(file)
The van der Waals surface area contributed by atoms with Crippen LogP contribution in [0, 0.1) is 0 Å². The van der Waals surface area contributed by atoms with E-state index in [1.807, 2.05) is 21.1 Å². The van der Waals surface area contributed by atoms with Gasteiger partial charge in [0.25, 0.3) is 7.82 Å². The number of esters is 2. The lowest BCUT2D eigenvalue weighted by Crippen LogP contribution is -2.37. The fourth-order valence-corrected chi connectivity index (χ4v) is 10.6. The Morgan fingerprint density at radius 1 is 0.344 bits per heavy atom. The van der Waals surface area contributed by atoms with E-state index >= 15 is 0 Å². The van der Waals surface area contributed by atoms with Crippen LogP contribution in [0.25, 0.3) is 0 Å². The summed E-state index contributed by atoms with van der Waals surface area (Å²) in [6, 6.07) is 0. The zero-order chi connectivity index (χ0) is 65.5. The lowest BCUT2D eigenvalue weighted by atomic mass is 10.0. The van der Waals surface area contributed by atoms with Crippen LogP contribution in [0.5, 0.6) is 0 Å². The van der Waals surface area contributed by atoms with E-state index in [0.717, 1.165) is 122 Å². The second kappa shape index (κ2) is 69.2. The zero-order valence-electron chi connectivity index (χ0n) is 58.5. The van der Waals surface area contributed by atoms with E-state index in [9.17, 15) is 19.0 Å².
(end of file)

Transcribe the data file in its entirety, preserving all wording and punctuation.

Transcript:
The van der Waals surface area contributed by atoms with Crippen LogP contribution in [0, 0.1) is 0 Å². The van der Waals surface area contributed by atoms with E-state index in [1.807, 2.05) is 21.1 Å². The van der Waals surface area contributed by atoms with Gasteiger partial charge in [0.25, 0.3) is 7.82 Å². The number of esters is 2. The lowest BCUT2D eigenvalue weighted by Crippen LogP contribution is -2.37. The fourth-order valence-corrected chi connectivity index (χ4v) is 10.6. The Morgan fingerprint density at radius 1 is 0.344 bits per heavy atom. The van der Waals surface area contributed by atoms with E-state index >= 15 is 0 Å². The van der Waals surface area contributed by atoms with Crippen LogP contribution in [0.25, 0.3) is 0 Å². The summed E-state index contributed by atoms with van der Waals surface area (Å²) in [6, 6.07) is 0. The zero-order chi connectivity index (χ0) is 65.5. The lowest BCUT2D eigenvalue weighted by atomic mass is 10.0. The van der Waals surface area contributed by atoms with Crippen LogP contribution in [0.5, 0.6) is 0 Å². The van der Waals surface area contributed by atoms with E-state index in [0.717, 1.165) is 122 Å². The second kappa shape index (κ2) is 69.2. The zero-order valence-electron chi connectivity index (χ0n) is 58.5. The van der Waals surface area contributed by atoms with E-state index in [9.17, 15) is 19.0 Å².